“As the historical purge of thousands of military personnel takes a faster speed, I and my Turkish colleagues observe a considerable rise of ultra-nationalist, anti-western sentiments within our military and throughout our state departments. It is very worrying to witness that some of the newcomers from Turkey to NATO have a radical mindset, some question the values of NATO and even hate western organizations while holding pro-Russia/China/Iran sentiments.”[4]

And it is clear that the Erdoğan team was using the coup attempt to indeed do a widespread purge of the military which had an immediate effect in reducing the capabilities of the Turkish military, notably in the Air Force. The firings were so deep that the Turkish government has reached out to older retired Turkish Air Force pilots flying in the commercial sector, and has had the effect of turning the Turkish Air Force away from common modernization with other NATO air forces, which is being accelerated by Turkish actions which have led to their removal from the F-35 program.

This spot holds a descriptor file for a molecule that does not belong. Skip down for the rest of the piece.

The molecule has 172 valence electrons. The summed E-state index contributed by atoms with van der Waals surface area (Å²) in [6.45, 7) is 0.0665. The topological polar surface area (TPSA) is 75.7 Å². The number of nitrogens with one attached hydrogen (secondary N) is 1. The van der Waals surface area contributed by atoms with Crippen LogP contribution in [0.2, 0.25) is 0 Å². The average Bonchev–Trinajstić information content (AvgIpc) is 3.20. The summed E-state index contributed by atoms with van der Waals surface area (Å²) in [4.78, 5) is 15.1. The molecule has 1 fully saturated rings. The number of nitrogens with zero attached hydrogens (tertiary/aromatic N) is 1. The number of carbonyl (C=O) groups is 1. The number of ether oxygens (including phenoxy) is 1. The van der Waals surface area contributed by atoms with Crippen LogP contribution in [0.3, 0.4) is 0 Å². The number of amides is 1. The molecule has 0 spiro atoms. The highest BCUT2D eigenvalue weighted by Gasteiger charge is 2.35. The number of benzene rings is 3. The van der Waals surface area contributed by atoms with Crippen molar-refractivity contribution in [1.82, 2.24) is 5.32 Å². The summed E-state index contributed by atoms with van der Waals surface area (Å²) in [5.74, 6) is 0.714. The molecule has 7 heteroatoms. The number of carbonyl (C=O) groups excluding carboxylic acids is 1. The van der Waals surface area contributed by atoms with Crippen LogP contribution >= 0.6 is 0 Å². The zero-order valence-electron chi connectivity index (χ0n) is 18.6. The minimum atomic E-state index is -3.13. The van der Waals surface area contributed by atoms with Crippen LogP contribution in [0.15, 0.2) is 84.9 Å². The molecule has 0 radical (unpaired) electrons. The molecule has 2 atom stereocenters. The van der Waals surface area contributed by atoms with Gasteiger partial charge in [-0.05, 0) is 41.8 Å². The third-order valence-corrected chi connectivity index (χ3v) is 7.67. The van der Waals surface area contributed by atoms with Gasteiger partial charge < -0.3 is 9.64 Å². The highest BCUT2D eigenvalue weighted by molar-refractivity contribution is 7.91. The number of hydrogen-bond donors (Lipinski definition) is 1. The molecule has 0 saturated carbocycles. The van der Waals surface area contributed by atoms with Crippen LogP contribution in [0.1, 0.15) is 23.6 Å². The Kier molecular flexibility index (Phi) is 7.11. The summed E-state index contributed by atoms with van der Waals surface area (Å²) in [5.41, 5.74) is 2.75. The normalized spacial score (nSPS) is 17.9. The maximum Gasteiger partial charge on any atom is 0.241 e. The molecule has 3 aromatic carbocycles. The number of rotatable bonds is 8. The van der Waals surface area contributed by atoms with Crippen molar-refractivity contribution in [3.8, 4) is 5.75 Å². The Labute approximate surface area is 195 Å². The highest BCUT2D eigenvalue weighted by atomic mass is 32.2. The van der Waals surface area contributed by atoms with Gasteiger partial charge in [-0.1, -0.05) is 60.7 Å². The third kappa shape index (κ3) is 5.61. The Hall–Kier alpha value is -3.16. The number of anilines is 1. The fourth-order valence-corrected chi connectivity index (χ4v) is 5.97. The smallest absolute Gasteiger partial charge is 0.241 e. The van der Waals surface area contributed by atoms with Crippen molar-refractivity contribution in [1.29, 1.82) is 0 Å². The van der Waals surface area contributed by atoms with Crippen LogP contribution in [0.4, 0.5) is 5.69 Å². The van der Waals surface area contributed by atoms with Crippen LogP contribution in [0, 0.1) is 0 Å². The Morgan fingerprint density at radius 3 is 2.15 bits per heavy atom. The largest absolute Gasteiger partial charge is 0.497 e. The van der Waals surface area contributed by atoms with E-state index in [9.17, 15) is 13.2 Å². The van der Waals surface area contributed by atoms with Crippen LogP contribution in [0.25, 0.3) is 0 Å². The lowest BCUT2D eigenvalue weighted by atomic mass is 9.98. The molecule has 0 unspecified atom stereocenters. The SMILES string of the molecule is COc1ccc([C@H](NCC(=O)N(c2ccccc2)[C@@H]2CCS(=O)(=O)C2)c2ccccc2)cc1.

But Turkey is central to the West, whether it is following the path of Atatürk or Erdoğan. 

As Smith puts it: “We can’t turn our backs on Turkey because Turkey and Erdoğan matter. Forget old clichés about East-meets-West – it is far more important than that.  Here is a country that buffers Europe on the one side, the Middle East on another, and the old Soviet Union on a third – and which absorbs the impacts of chaos and upheaval in each of those regions…With the Middle East sinking into ever-greater turmoil, it is the world’s biggest refugee-hosting nation, with five million from Syria, Iraq, Afghanistan and others.”[5]

Not only can Turkey not be ignored, but if the turn against Europeanization within Turkey and the attempt to revitalize NATO Europe’s capabilities to defend Europe is a permanent one by Turkey, then there is an enhanced need to consider measures to mitigate against how the Turkish authoritarian leader working with the global authoritarian powers is impacting on the defense, security and stability of Europe as a whole.

It also the case as Erdoğan’s Turkey seeks to define a more independent role in the region, states will seek out new relationships as well with Turkey. Smith put it this way: “But as the EU bloc is engulfed by economic woes, squabbling over refuges and its own rising swell of populism, it no longer looks the good bet (that it did before for Turkey).  Turks believe they have other relationship they can turn to, in Russia, the Balkans – and post-Brexit Britain.”[6]